Finding hope and security: Give me your tired and your poor
February 21, 2017
And a family of two.
Pedro and his mother lived in a single room in Mexico City.
When he turned two, his father fled to the U.S. with only one visa; he was desperate to find employment to take care of his family.
Following his footsteps, Pedro and his mother received their visas and crossed into the U.S. three years later.
Despite their visas expiring, Pedro’s family stayed in the United States for a better quality of life and to continue Pedro’s education.
He never saw himself as inferior to other students until high school. Pedro said he has always considered America “the land of opportunity.”
“We all went to school together and did the Pledge of Allegiance together,” Pedro said. “Weren’t we all just the same?”
Throughout his childhood, Pedro was bullied and teased for his skin color.
Pedro said students and faculty at his school targeted him and said he would not be as successful as his peers. He remembered students in his class telling him he could only work low income jobs.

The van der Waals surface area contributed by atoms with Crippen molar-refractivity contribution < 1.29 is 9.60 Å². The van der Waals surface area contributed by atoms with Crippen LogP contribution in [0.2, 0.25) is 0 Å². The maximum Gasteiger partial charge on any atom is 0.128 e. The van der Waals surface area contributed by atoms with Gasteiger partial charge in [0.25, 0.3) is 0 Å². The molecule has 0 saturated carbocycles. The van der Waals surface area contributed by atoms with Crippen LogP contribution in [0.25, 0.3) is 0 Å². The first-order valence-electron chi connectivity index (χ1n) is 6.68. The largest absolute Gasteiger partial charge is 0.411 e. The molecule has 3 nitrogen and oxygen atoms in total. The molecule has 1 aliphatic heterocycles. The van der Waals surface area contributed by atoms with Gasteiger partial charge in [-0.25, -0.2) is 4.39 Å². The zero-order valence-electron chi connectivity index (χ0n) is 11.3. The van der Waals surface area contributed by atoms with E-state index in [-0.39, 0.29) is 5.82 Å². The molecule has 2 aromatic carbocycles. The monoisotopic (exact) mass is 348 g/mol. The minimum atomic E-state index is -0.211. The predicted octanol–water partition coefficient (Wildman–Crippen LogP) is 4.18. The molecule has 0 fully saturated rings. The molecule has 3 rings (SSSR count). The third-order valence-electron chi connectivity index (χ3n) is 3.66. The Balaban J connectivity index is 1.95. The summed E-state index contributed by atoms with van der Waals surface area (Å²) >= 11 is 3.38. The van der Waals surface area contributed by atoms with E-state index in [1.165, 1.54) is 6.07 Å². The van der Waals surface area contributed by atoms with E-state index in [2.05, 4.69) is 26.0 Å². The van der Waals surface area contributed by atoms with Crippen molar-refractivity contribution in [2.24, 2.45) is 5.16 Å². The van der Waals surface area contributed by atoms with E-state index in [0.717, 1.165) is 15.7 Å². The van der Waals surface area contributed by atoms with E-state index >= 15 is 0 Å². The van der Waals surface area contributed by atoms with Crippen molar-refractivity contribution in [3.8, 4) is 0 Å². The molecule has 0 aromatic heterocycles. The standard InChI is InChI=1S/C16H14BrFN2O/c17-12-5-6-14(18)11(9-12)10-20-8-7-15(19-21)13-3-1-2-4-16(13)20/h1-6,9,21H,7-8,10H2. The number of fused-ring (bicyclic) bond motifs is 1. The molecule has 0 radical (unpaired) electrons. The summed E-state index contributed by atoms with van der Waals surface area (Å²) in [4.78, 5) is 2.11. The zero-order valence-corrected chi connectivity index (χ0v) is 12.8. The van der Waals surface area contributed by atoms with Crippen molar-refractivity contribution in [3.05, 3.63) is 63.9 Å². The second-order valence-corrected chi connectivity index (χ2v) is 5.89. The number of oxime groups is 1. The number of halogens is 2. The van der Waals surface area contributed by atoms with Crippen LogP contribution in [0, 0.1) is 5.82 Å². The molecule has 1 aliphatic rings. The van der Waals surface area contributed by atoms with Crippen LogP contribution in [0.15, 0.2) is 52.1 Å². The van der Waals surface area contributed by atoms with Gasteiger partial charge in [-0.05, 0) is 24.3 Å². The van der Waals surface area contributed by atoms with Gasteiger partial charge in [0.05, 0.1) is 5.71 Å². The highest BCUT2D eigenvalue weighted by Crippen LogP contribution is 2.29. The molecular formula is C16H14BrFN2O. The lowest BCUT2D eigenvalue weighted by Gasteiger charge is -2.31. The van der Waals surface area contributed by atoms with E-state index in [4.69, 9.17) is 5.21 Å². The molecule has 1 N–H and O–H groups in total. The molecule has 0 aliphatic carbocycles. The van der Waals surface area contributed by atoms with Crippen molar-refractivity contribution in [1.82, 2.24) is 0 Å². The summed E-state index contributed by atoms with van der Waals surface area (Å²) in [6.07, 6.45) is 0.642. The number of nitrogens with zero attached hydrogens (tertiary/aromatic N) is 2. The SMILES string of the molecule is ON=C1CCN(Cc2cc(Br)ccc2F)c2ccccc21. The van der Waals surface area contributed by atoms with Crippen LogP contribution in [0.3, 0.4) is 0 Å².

“I figured out I wasn’t like my classmates,” Pedro said.
“They were American … I was undocumented.”
Pedro said his family never talked about their status from the fear of being harassed or forced to leave. He said he would hide his culture to fit in with his community.
“It was to survive,” Pedro said. “I wanted to look like the others, to fit in.”
In 2015, Pedro applied for DACA, and received a driver’s license and a temporary social security card, which allowed him to both drive and apply to college.
“Without DACA, I don’t know where I would be,” Pedro said. “It’s my chance to show how successful I can be.”
For Pedro, NKU is an atmosphere of tolerance. He can speak up and feel just as validated as any other student.
“I was hushed for telling my story, but now it’s time to be strong and share my hardships,” Pedro said.